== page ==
epignathus

e·pig·na·thus

(ē-pig'na-thŭs),
Unequal conjoined twins in which the smaller, incomplete parasite is attached to the larger autosite at the lower jaw. See: conjoined twins.
[epi- + G. gnathos, jaw]
References in periodicals archive ?
INTRODUCTION: Epignathus is an extremely rare congenital oropharyngeal teratoma that commonly arises from the palate leading to a high mortality secondary to airway obstruction in the neonatal period.
A diverse group of conditions is observed in the developmental anomalies of the nose, these include nasal dermoid, gliomas, encephalocoele, nasal clefts, proboscis lateralis, arrhinia, polyrrhinia, nasopharyngeal teratoma and epignathus.
Anesthetic management for EXIT (ex-utero intrapartum treatment) of a twin gestation: one normal and one with a large epignathus.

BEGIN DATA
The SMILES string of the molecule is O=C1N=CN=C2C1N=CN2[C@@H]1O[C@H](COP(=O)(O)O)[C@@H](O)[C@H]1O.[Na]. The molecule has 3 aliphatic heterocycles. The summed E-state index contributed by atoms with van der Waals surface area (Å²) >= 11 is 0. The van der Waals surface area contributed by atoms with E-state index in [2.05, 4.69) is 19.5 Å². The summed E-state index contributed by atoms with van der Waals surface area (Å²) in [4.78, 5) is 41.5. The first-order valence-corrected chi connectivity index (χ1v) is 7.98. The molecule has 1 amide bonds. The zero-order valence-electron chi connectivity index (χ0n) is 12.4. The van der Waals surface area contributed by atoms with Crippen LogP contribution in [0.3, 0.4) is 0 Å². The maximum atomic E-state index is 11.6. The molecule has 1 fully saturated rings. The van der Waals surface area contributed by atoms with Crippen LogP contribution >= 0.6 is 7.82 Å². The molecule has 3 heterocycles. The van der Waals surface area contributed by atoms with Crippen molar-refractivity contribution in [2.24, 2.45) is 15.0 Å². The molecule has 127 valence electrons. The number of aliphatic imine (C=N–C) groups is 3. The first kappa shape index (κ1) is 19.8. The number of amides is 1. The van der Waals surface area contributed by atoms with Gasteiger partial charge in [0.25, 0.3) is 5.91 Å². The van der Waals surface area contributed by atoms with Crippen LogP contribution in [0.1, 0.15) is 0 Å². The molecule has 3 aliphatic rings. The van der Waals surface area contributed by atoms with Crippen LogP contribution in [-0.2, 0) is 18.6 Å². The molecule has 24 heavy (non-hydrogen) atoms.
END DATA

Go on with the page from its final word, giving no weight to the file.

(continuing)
Fetus in fetu or giant epignathus protruding from the mouth.
Other terms--choristoma, hamartoma, heterotopia, epignathus, and dermoid--refer to separate, unique entities that are not covered here.
Three dimensional scanning augmented with color blood flow imaging cinched the diagnosis of epignathus.
Three-dimensional scanning augmented with color blood flow imaging cinched the diagnosis of epignathus.
Epignathus is a rare congenital orofacial teratoma.
The final pathological diagnosis supported congenital epignathus (immature teratoma) with intracranial extension.
Differential diagnosis includes teratomas, hemangiomas, cervical meningoceles, thyroglossal duct cysts, esophageal diverticula, dermoid cysts, brachial cleft cysts, epignathus, and congenital goiters.
They may arise from other rare sites which include placenta, fourth ventricle, posterior fossa, orbit and epignathus [3].